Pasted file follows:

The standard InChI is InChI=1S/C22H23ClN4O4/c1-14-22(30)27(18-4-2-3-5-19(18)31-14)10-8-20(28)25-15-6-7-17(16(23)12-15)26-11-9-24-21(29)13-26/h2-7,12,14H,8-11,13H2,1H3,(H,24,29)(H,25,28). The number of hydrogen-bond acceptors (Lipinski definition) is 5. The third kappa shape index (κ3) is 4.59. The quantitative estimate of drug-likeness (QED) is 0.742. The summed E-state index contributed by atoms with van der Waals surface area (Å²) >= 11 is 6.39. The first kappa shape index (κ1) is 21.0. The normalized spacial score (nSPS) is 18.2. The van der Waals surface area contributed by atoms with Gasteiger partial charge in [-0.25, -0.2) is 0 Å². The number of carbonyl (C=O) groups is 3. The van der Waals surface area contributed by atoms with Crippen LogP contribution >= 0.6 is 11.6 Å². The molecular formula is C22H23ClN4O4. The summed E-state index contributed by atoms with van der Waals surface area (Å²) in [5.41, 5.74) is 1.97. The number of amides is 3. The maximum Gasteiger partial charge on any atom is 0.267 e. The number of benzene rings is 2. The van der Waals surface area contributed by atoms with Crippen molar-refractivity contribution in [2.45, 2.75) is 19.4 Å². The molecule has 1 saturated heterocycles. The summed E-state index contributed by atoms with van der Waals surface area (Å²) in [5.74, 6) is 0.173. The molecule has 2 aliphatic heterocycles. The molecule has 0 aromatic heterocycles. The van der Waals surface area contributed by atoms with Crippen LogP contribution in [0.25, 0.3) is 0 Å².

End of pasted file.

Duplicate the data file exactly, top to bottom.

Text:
The standard InChI is InChI=1S/C22H23ClN4O4/c1-14-22(30)27(18-4-2-3-5-19(18)31-14)10-8-20(28)25-15-6-7-17(16(23)12-15)26-11-9-24-21(29)13-26/h2-7,12,14H,8-11,13H2,1H3,(H,24,29)(H,25,28). The number of hydrogen-bond acceptors (Lipinski definition) is 5. The third kappa shape index (κ3) is 4.59. The quantitative estimate of drug-likeness (QED) is 0.742. The summed E-state index contributed by atoms with van der Waals surface area (Å²) >= 11 is 6.39. The first kappa shape index (κ1) is 21.0. The normalized spacial score (nSPS) is 18.2. The van der Waals surface area contributed by atoms with Gasteiger partial charge in [-0.25, -0.2) is 0 Å². The number of carbonyl (C=O) groups is 3. The van der Waals surface area contributed by atoms with Crippen LogP contribution >= 0.6 is 11.6 Å². The molecular formula is C22H23ClN4O4. The summed E-state index contributed by atoms with van der Waals surface area (Å²) in [5.41, 5.74) is 1.97. The number of amides is 3. The maximum Gasteiger partial charge on any atom is 0.267 e. The number of benzene rings is 2. The van der Waals surface area contributed by atoms with Crippen molar-refractivity contribution in [2.45, 2.75) is 19.4 Å². The molecule has 1 saturated heterocycles. The summed E-state index contributed by atoms with van der Waals surface area (Å²) in [5.74, 6) is 0.173. The molecule has 2 aliphatic heterocycles. The molecule has 0 aromatic heterocycles. The van der Waals surface area contributed by atoms with Crippen LogP contribution in [0.25, 0.3) is 0 Å².